Year : 2007 | Volume
: 52 | Issue : 1 | Page : 59--60
Sebaceous horn: An interesting case
NMC SP. Hospital, AL Nahada, Dubai, United Arab Emirates
NMC SP. Hospital, AL Nahada, Dubai
United Arab Emirates
Sebaceous horn or cutaneous horn of the nose is a rare clinical entity. A case of a giant sebaceous horn of the nose presenting in an elderly male, which was successfully excised and reconstructed is reported.
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Saraf S. Sebaceous horn: An interesting case.Indian J Dermatol 2007;52:59-60
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Saraf S. Sebaceous horn: An interesting case. Indian J Dermatol [serial online] 2007 [cited 2020 Dec 1 ];52:59-60
Available from: https://www.e-ijd.org/text.asp?2007/52/1/59/31929
Cutaneous horn ( cornu cutaneum ) is a relatively uncommon lesion consisting of a projectile, conical, dense, hyperkeratotic nodule, which resembles the horn of an animal. The horn is composed of compacted keratin. Cutaneous horns most frequently occur in sun-exposed parts and are typically found on the face and scalp, but may also occur on the hands, penis, eyelids, nose, chest, neck and shoulder. The cutaneous horns are usually benign, however, malignant or premalignant lesions might be associated with it. Because of their malignant potential, the lesions must always be considered for histopathological evaluation.
A 92-year-old male presented with a raised, painless growth over the tip of nose of more than six years duration. The clinical examination demonstrated a cone-shaped keratotic cutaneous horn [Figure 1]. After careful and detailed physical examinations the lesion was excised and reconstructed with lateral nasal flap (Miter flap) with satisfactory result [Figure 2]. Specimen was evaluated microscopically. Microscopically the horn consisted of a mixture of squamous epithelial cells and tricholemmal keratinized debris. The patient had history of long-term sun exposure due to farming activities and had solar keratosis on face and extremities. The follow-up was uneventful without signs of recurrence.
A cutaneous horn ( cornu cutaneum ) is a protrusion from the skin consisting of cornified material resembling an animal horn in miniature. However, the animal horns are composed of superficial hyperkeratotic epidermis, dermis with centrally positioned bone. No such well-formed bone is observed in the human horns. The earliest well-documented case of cornu cutaneum from London in 1588 is of Mrs. Margaret Gryffith, an elderly Welsh woman. However, earliest observations on cutaneous horns in humans were described by the Everard Home in 1791. Farris from Italy first described the well-documented case report with adequate histology of gigantic horn in a man. These horns may arise from a variety of benign, premalignant or malignant epidermal lesions. Most commonly, they are single and arise from a seborrheic keratosis lesion. According to a largest study by Yu et al , 61% of cutaneous horns were derived from benign lesions and 39% were derived from malignant or premalignant epidermal lesions. Two other larger studies on cutaneous horn also showed that 23-37% of horns were associated with actinic keratosis or Bowen's disease and another 16-20% with malignant lesions., The important consideration in these cases is not the horn, but the underlying pathology which may be benign (seborrheic keratosis, viral warts, histiocytoma, inverted follicular keratosis, verrucous epidermal nevus, molluscum contagiosum, etc.), premalignant (solar keratosis, arsenical keratosis, Bowen's disease) or malignant (squamous cell carcinoma, rarely, basal cell carcinoma, metastatic renal carcinoma, granular cell tumor, sebaceous carcinoma or Kaposi's sarcoma. Histopathological examination, specially of the base of the lesion,. is necessary to rule out associated malignancy and full excision and reconstruction is the treatment of choice.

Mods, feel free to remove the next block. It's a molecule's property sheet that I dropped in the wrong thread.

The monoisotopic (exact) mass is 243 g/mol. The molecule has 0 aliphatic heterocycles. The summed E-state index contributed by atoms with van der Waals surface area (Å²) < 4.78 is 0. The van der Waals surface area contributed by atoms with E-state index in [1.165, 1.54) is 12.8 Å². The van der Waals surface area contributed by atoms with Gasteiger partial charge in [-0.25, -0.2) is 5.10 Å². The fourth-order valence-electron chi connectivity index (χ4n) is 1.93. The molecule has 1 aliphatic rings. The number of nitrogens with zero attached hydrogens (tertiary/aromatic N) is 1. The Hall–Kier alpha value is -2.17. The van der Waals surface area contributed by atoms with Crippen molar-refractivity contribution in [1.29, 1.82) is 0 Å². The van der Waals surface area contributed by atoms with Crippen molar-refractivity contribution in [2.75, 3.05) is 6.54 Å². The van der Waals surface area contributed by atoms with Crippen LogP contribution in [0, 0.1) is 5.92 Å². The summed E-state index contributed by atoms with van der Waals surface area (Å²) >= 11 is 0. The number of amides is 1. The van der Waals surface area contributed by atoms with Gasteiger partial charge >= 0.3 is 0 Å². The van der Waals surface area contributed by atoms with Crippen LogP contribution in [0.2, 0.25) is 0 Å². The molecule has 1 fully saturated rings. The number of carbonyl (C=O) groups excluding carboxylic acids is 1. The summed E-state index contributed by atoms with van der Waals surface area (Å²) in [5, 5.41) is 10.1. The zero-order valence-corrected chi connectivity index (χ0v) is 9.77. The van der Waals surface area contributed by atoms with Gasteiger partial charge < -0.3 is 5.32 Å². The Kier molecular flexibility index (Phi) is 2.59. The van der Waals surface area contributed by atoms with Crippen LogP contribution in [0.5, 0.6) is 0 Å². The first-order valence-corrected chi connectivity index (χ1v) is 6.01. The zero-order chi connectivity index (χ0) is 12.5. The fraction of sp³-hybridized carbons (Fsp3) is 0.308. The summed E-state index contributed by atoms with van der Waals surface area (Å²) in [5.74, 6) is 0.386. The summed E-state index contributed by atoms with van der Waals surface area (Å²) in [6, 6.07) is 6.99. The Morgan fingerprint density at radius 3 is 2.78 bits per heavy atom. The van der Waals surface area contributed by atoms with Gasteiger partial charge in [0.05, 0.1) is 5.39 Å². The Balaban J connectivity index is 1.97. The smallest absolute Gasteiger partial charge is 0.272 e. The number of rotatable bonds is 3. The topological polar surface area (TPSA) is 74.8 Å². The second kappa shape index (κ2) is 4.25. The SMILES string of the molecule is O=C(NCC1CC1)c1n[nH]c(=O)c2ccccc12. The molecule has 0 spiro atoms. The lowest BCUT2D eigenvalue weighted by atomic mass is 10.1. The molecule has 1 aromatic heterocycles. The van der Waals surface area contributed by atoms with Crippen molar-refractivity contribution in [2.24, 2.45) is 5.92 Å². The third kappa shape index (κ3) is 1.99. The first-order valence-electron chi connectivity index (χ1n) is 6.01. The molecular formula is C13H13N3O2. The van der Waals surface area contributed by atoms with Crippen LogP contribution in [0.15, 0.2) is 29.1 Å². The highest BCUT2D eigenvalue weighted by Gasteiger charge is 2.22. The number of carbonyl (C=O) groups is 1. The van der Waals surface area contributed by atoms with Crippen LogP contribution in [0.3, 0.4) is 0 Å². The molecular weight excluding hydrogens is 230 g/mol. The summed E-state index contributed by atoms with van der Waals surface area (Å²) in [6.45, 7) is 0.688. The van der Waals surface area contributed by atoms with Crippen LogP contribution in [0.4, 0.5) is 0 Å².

The cutaneous horns are predominantly benign lesions; however possibility of malignant potential should always be kept in mind.
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